Facial Expressions & Body Language

Facial Expressions & Body Language

Facial expressions

The human emotions of happiness, sadness, interest, disgust, fear, anger and surprise can all be read clearly in someone’s facial expression. In 1966 Osgood found that these facial expressions are common to almost all societies. This would suggest that these expressions are biologically built into us and not specific to the society we grow up in.

Sackeim (1978) wantedto understand the influence the two hemispheres of the brain have on facial expressions. To do this a number of photographs of people showing different emotions were split down the middle and mirrored to produce a complete face. Complete faces were created from both the right and left sides of the face. He showed participants these pictures and asked them what their preferences were. In most cases they preferred the pictures in which the left side was real, explaining that the pictures looked ‘warmer’.

Conclusion and limitations: It was concluded that the left side of the face tends to express more emotion than the right. This fits in with other research showing that the right hemisphere of the brain, which controls the left side of the body, contains our emotions. Of course in real life we look at real faces, not photographs, which change expression constantly. We also observe other non-verbal clues like gesture and intonation when reading someone’s emotional state.


Body language

We also use body language to communicate feelings to other people. Body language may be used deliberately or unknowingly. Some signs are more obvious than others. Someone who has his arms crossed whilst he is talking to you may be indicating that he is resistant to you or your ideas. This is known as a closed posture. On the other hand an open posture would be when the body has not been closed off e.g. legs apart and arms outstretched. This would suggest a welcoming and unthreatened attitude.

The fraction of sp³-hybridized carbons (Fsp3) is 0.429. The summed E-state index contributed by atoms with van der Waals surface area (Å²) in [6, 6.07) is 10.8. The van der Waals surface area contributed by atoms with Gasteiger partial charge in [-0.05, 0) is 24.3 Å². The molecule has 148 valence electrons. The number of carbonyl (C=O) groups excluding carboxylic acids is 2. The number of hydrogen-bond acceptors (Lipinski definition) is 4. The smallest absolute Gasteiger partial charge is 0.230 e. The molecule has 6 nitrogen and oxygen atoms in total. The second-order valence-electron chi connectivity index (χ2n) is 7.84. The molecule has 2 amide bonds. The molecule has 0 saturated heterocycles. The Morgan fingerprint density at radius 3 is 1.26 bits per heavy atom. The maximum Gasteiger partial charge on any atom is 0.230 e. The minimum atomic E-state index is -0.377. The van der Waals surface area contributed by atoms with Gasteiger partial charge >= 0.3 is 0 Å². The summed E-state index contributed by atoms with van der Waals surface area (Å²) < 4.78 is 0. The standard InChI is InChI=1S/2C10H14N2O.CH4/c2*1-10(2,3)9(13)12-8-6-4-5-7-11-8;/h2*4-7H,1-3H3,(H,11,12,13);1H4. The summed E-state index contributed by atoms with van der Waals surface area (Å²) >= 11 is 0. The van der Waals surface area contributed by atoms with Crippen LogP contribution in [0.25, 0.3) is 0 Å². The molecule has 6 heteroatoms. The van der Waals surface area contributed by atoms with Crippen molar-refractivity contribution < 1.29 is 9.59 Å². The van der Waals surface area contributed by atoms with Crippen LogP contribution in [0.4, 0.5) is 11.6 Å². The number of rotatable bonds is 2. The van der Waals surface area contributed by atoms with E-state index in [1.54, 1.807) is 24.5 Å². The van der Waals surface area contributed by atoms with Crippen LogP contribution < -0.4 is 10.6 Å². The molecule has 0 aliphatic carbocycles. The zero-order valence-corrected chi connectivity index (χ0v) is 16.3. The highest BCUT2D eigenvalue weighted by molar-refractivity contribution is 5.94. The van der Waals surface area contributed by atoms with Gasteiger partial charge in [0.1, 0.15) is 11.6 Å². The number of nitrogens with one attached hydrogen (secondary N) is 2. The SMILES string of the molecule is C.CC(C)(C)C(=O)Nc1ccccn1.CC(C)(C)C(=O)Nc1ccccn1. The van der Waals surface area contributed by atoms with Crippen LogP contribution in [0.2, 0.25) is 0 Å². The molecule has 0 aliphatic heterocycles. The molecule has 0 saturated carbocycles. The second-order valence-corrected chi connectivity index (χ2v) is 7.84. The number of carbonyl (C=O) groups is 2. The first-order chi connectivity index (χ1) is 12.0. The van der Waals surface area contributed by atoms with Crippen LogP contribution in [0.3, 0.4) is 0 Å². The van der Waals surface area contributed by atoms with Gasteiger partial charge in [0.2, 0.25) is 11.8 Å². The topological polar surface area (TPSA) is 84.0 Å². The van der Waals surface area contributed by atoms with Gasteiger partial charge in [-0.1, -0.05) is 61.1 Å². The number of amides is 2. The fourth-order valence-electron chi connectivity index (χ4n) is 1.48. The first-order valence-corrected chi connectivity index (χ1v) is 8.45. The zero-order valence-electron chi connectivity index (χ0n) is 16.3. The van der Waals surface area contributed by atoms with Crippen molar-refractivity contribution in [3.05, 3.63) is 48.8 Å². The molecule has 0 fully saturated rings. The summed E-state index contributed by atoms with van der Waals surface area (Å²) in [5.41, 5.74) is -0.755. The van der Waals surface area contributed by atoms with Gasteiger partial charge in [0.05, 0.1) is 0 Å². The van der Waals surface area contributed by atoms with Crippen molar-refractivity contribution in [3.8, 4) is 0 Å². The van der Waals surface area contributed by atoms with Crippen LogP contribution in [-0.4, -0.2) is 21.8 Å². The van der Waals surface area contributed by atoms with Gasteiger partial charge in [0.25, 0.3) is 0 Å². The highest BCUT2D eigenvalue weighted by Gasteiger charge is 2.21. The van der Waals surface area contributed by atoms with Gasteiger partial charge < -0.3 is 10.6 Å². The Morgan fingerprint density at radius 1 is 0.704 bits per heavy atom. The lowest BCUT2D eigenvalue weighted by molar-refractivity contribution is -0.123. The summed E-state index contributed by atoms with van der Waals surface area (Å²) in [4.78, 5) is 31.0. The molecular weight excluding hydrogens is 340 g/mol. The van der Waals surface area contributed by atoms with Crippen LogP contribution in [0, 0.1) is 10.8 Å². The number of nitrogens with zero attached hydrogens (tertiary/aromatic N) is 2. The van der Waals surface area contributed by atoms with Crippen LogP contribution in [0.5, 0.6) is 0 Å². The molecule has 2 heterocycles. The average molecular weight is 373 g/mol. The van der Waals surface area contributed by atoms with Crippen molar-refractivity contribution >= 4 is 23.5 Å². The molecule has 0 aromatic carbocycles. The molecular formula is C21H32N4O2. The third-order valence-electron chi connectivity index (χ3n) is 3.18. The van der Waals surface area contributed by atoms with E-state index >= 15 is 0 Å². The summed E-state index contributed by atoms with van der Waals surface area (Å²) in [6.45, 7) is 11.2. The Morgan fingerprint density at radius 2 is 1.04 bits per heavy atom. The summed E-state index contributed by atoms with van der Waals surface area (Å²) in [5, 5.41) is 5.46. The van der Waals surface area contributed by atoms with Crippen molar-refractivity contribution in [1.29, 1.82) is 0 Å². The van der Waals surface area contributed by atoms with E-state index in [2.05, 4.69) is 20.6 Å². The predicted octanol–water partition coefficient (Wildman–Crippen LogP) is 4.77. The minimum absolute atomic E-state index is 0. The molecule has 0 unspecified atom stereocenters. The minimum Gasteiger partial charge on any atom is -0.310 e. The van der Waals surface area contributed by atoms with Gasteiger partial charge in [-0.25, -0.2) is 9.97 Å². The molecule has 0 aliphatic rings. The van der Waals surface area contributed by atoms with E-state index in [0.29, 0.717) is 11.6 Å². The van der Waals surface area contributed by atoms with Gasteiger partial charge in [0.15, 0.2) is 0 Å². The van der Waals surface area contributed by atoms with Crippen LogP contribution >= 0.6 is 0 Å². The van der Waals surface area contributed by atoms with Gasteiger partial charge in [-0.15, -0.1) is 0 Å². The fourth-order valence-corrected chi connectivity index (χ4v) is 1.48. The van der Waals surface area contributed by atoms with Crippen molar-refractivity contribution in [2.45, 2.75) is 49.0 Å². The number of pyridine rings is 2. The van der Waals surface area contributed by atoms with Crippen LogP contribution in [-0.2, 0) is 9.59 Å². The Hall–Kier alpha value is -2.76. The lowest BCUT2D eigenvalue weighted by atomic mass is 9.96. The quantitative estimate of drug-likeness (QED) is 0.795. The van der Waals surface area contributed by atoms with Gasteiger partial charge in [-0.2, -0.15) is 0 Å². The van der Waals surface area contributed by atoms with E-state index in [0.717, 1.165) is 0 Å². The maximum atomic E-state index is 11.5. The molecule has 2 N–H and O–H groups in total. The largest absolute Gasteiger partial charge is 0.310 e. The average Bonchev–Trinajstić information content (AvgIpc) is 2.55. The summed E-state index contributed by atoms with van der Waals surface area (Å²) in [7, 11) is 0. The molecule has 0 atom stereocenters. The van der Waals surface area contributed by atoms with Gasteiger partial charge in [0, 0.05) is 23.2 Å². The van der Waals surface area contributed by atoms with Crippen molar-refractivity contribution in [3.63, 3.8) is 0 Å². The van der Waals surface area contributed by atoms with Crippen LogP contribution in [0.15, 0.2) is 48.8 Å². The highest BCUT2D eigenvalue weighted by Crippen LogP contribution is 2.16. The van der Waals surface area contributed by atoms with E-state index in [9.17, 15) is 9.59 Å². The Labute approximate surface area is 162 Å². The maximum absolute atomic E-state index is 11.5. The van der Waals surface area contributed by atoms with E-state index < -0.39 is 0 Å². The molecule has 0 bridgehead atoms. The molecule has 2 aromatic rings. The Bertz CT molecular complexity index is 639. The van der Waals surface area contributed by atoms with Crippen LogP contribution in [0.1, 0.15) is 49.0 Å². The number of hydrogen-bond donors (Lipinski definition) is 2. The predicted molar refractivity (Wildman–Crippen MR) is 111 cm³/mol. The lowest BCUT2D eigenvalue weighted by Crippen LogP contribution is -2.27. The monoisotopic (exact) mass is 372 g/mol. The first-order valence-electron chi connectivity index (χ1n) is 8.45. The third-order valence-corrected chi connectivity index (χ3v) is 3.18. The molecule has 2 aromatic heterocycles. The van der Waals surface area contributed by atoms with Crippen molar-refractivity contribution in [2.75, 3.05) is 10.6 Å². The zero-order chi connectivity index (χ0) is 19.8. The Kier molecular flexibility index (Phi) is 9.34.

Postural echoing: is when one or both participants in a conversation begin to copy the other’s body language. This communicates agreement or friendliness and can be either deliberate or unconscious. The image of two lovers leaning across a table and gazing into each other’s eyes is a bit of a clich but is a classic example of postural echoing. Touching somebody whilst talking to them, no matter how subtly, can subconsciously influence their judgement of how friendly you are.

Practical applications People whose professional role it is to be persuasive may use body language to manipulate how others respond to them. Sales people and politicians, for example, may use open gestures to convey a sense of honesty or friendliness.

Gestures are physical signs which communicate a specific meaning. In the UK if someone reverses their hand and flicks a V sign at you, you are left in no doubt as to how that person feels towards you. Unconscious gestures, such as the raising of an eyebrow or the clenching of a fist, may betray feelings you don’t wish to communicate. Lynne and Mynier (1993) discovered that waiters and waitresses who squatted down to make eye contact with customers tended to receive more tips than those who remained stood up.

Limitations and applications: Lynne and Mynier’s study failed to detail whether the gender of those giving and taking the food orders had anything to with tip size. Other factors may have had an influence, for example the size of the food order. Obviously this information has a direct application for waiters and waitresses and has even influenced the way some companies train them.